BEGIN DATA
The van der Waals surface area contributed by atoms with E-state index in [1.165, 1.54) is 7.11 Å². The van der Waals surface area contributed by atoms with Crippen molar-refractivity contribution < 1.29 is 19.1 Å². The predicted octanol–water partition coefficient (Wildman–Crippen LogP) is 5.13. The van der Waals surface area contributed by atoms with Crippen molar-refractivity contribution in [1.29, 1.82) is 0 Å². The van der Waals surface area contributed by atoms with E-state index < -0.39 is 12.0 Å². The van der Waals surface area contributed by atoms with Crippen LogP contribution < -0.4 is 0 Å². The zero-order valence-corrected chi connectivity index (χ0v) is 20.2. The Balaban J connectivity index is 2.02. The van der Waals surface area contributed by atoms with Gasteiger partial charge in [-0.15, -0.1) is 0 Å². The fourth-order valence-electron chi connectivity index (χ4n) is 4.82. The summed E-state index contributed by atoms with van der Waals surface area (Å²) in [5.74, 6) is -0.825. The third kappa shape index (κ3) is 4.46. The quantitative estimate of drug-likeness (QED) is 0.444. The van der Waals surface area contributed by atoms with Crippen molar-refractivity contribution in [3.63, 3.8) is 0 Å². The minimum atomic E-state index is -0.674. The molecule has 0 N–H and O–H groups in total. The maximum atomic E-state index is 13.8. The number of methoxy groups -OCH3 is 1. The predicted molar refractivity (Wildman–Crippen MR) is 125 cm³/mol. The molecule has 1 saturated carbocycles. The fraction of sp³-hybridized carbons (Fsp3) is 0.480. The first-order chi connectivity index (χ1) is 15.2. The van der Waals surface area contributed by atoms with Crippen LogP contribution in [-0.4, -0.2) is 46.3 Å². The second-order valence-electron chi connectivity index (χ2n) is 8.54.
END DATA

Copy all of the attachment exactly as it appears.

The van der Waals surface area contributed by atoms with E-state index in [1.165, 1.54) is 7.11 Å². The van der Waals surface area contributed by atoms with Crippen molar-refractivity contribution < 1.29 is 19.1 Å². The predicted octanol–water partition coefficient (Wildman–Crippen LogP) is 5.13. The van der Waals surface area contributed by atoms with Crippen molar-refractivity contribution in [1.29, 1.82) is 0 Å². The van der Waals surface area contributed by atoms with E-state index < -0.39 is 12.0 Å². The van der Waals surface area contributed by atoms with Crippen LogP contribution < -0.4 is 0 Å². The zero-order valence-corrected chi connectivity index (χ0v) is 20.2. The Balaban J connectivity index is 2.02. The van der Waals surface area contributed by atoms with Gasteiger partial charge in [-0.15, -0.1) is 0 Å². The fourth-order valence-electron chi connectivity index (χ4n) is 4.82. The summed E-state index contributed by atoms with van der Waals surface area (Å²) in [5.74, 6) is -0.825. The third kappa shape index (κ3) is 4.46. The quantitative estimate of drug-likeness (QED) is 0.444. The van der Waals surface area contributed by atoms with Crippen molar-refractivity contribution in [3.63, 3.8) is 0 Å². The minimum atomic E-state index is -0.674. The molecule has 0 N–H and O–H groups in total. The maximum atomic E-state index is 13.8. The number of methoxy groups -OCH3 is 1. The predicted molar refractivity (Wildman–Crippen MR) is 125 cm³/mol. The molecule has 1 saturated carbocycles. The fraction of sp³-hybridized carbons (Fsp3) is 0.480. The first-order chi connectivity index (χ1) is 15.2. The van der Waals surface area contributed by atoms with Crippen LogP contribution in [-0.4, -0.2) is 46.3 Å². The second-order valence-electron chi connectivity index (χ2n) is 8.54.